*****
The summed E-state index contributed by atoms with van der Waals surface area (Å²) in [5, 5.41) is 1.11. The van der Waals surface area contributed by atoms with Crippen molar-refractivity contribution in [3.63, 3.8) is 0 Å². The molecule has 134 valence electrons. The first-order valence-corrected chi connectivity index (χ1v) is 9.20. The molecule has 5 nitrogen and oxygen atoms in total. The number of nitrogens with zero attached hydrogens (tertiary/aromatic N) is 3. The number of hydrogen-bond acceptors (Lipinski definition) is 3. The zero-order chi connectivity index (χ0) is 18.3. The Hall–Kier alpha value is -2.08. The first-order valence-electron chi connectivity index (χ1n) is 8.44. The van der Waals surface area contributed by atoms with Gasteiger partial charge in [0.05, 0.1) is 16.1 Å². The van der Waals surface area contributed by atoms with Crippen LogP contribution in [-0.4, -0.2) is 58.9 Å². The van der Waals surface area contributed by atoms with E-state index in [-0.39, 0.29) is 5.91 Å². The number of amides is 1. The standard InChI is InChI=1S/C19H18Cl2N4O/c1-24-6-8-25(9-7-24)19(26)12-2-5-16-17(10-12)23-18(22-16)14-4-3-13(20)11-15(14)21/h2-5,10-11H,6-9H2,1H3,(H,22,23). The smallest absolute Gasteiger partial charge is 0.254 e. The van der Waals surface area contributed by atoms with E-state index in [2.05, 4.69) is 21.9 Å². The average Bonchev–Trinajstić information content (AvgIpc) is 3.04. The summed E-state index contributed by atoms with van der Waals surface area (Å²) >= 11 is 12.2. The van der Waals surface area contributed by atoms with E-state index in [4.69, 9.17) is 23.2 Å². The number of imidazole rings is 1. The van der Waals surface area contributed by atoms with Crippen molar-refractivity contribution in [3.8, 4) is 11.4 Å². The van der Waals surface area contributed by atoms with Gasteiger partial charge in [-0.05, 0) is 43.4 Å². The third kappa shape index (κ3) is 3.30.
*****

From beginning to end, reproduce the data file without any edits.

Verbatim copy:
The summed E-state index contributed by atoms with van der Waals surface area (Å²) in [5, 5.41) is 1.11. The van der Waals surface area contributed by atoms with Crippen molar-refractivity contribution in [3.63, 3.8) is 0 Å². The molecule has 134 valence electrons. The first-order valence-corrected chi connectivity index (χ1v) is 9.20. The molecule has 5 nitrogen and oxygen atoms in total. The number of nitrogens with zero attached hydrogens (tertiary/aromatic N) is 3. The number of hydrogen-bond acceptors (Lipinski definition) is 3. The zero-order chi connectivity index (χ0) is 18.3. The Hall–Kier alpha value is -2.08. The first-order valence-electron chi connectivity index (χ1n) is 8.44. The van der Waals surface area contributed by atoms with Gasteiger partial charge in [0.05, 0.1) is 16.1 Å². The van der Waals surface area contributed by atoms with Crippen LogP contribution in [-0.4, -0.2) is 58.9 Å². The van der Waals surface area contributed by atoms with E-state index in [-0.39, 0.29) is 5.91 Å². The number of amides is 1. The standard InChI is InChI=1S/C19H18Cl2N4O/c1-24-6-8-25(9-7-24)19(26)12-2-5-16-17(10-12)23-18(22-16)14-4-3-13(20)11-15(14)21/h2-5,10-11H,6-9H2,1H3,(H,22,23). The smallest absolute Gasteiger partial charge is 0.254 e. The van der Waals surface area contributed by atoms with E-state index in [2.05, 4.69) is 21.9 Å². The average Bonchev–Trinajstić information content (AvgIpc) is 3.04. The summed E-state index contributed by atoms with van der Waals surface area (Å²) >= 11 is 12.2. The van der Waals surface area contributed by atoms with E-state index in [4.69, 9.17) is 23.2 Å². The number of imidazole rings is 1. The van der Waals surface area contributed by atoms with Crippen molar-refractivity contribution in [3.8, 4) is 11.4 Å². The van der Waals surface area contributed by atoms with Gasteiger partial charge in [-0.05, 0) is 43.4 Å². The third kappa shape index (κ3) is 3.30.